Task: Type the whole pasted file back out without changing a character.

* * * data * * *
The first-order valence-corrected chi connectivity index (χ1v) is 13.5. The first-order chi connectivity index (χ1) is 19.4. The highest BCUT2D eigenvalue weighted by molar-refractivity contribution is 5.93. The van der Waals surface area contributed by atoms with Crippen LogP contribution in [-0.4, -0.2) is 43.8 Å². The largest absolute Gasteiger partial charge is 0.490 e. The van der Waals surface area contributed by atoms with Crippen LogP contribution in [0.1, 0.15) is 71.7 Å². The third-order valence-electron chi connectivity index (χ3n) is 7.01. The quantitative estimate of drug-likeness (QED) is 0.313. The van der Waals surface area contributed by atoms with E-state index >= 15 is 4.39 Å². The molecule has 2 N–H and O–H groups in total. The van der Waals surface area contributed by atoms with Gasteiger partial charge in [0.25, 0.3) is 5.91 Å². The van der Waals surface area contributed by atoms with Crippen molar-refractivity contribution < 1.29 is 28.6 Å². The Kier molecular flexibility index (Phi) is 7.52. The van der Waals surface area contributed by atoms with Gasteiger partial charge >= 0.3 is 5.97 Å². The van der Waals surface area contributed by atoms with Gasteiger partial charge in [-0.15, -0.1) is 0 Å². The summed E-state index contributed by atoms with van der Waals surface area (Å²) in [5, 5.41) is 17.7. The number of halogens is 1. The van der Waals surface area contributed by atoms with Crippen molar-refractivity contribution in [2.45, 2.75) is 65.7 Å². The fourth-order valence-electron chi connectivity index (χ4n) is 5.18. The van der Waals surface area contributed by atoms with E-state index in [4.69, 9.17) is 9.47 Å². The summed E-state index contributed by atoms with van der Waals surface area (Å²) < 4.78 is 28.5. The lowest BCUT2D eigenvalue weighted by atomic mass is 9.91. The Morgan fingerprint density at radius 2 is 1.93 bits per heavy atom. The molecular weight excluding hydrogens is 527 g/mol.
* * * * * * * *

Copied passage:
The first-order valence-corrected chi connectivity index (χ1v) is 13.5. The first-order chi connectivity index (χ1) is 19.4. The highest BCUT2D eigenvalue weighted by molar-refractivity contribution is 5.93. The van der Waals surface area contributed by atoms with Crippen LogP contribution in [-0.4, -0.2) is 43.8 Å². The largest absolute Gasteiger partial charge is 0.490 e. The van der Waals surface area contributed by atoms with Crippen LogP contribution in [0.1, 0.15) is 71.7 Å². The third-order valence-electron chi connectivity index (χ3n) is 7.01. The quantitative estimate of drug-likeness (QED) is 0.313. The van der Waals surface area contributed by atoms with E-state index >= 15 is 4.39 Å². The molecule has 2 N–H and O–H groups in total. The van der Waals surface area contributed by atoms with Gasteiger partial charge in [0.25, 0.3) is 5.91 Å². The van der Waals surface area contributed by atoms with Crippen molar-refractivity contribution < 1.29 is 28.6 Å². The Kier molecular flexibility index (Phi) is 7.52. The van der Waals surface area contributed by atoms with Gasteiger partial charge >= 0.3 is 5.97 Å². The van der Waals surface area contributed by atoms with Gasteiger partial charge in [-0.15, -0.1) is 0 Å². The summed E-state index contributed by atoms with van der Waals surface area (Å²) in [5, 5.41) is 17.7. The number of halogens is 1. The van der Waals surface area contributed by atoms with Crippen molar-refractivity contribution in [2.45, 2.75) is 65.7 Å². The fourth-order valence-electron chi connectivity index (χ4n) is 5.18. The van der Waals surface area contributed by atoms with E-state index in [4.69, 9.17) is 9.47 Å². The summed E-state index contributed by atoms with van der Waals surface area (Å²) < 4.78 is 28.5. The lowest BCUT2D eigenvalue weighted by atomic mass is 9.91. The Morgan fingerprint density at radius 2 is 1.93 bits per heavy atom. The molecular weight excluding hydrogens is 527 g/mol.